Two summers ago, I visited a Tesla Motors (Nasdaq: TSLA) showroom in Los Angeles. I've been hooked ever since. Visiting the company leaves you with a feeling similar to what I imagine those who visited a young Microsoft felt: This company has the potential to change the world. Who knows if it will? But the feeling is there. And it's powerful.

Just don't tell that to most Tesla investors. Legions of investors and reporters are disgruntled over the company's lack of profitability. Most have become absorbed by one line in its IPO prospectus that reads, "We have a history of losses and we expect significant increases in our costs and expenses to result in continuing losses for at least the foreseeable future."

This comment, from the Denver Post, has been the common reaction:

"How does Tesla fulfill the promise and hopes of the investors pumping more than $200 million into this company?" asked John O'Dell, an analyst with the auto blog Green Car Advisor. "This is a company that's never made a profit."

The criticism is justified -- to a point. Tesla bleeds cash, of course. But when I hear these comments, part of me wants to scream "Well, yeah. What do you expect?!" Plenty seem to wonder why Tesla isn't profitable, paying a dividend, and funding a corporate philanthropy foundation. I'd like to offer a snotty but truthful answer: because it's a late-stage start-up company.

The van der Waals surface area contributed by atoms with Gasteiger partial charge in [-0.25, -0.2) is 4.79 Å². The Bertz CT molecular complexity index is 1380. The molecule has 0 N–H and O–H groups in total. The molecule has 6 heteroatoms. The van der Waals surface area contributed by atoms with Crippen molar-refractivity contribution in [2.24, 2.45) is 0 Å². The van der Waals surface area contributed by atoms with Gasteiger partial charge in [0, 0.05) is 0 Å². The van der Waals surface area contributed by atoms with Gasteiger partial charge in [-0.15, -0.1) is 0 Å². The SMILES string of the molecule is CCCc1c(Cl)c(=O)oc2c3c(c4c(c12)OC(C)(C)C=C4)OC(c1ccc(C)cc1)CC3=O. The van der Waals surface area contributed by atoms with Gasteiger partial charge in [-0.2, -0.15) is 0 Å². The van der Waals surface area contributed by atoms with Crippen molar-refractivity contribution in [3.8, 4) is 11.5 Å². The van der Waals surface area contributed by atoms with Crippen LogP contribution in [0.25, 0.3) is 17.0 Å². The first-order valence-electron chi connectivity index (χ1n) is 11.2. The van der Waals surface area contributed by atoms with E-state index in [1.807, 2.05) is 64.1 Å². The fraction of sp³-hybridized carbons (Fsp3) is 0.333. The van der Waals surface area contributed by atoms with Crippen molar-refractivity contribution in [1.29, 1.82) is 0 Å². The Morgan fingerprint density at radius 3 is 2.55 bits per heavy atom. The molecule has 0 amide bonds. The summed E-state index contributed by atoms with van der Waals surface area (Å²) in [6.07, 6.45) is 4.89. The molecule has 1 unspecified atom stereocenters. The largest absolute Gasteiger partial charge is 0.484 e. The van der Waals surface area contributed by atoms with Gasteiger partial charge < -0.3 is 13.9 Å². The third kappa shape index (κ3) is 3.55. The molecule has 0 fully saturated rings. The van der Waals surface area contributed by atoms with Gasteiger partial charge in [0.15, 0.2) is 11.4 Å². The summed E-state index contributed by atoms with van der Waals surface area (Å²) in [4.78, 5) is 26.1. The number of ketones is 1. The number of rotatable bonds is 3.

Frankly, I'd be worried if a company in Tesla's stage of development were profitable. I'd take it as a sign that it wasn't pushing the boundaries hard enough. No one should buy Tesla with expectations of near-term earnings. You should buy it for the possibility that 10 or 20 years from now, it'll be the next Ford (NYSE: F). Heck, Tesla hasn't even begun producing its first large-scale production vehicle, the Model S. Patience is vital here, folks.

In some ways, I view this as the polar opposite of 1999. Back then, investors balked at companies that were profitable, instead clamoring for start-ups that had nothing to show but a dream that would blow your socks off. At the time, Berkshire Hathaway (NYSE: BRK-A) (NYSE: BRK-B) was written off as a Stone Age relic as Warren Buffett stuck with time-tested, profitable companies.

Are investors being just as unfair to Tesla for the opposite reason? I want to hear what you think in the comment section below.

Fool contributor Morgan Housel owns shares of Berkshire Hathaway. Berkshire Hathaway and Microsoft are Motley Fool Inside Value recommendations. Berkshire Hathaway and Ford Motor are Motley Fool Stock Advisor selections. Motley Fool Options has recommended a diagonal call position on Microsoft. The Fool owns shares of Berkshire Hathaway. Try any of our Foolish newsletters today, free for 30 days. The Motley Fool has a disclosure policy.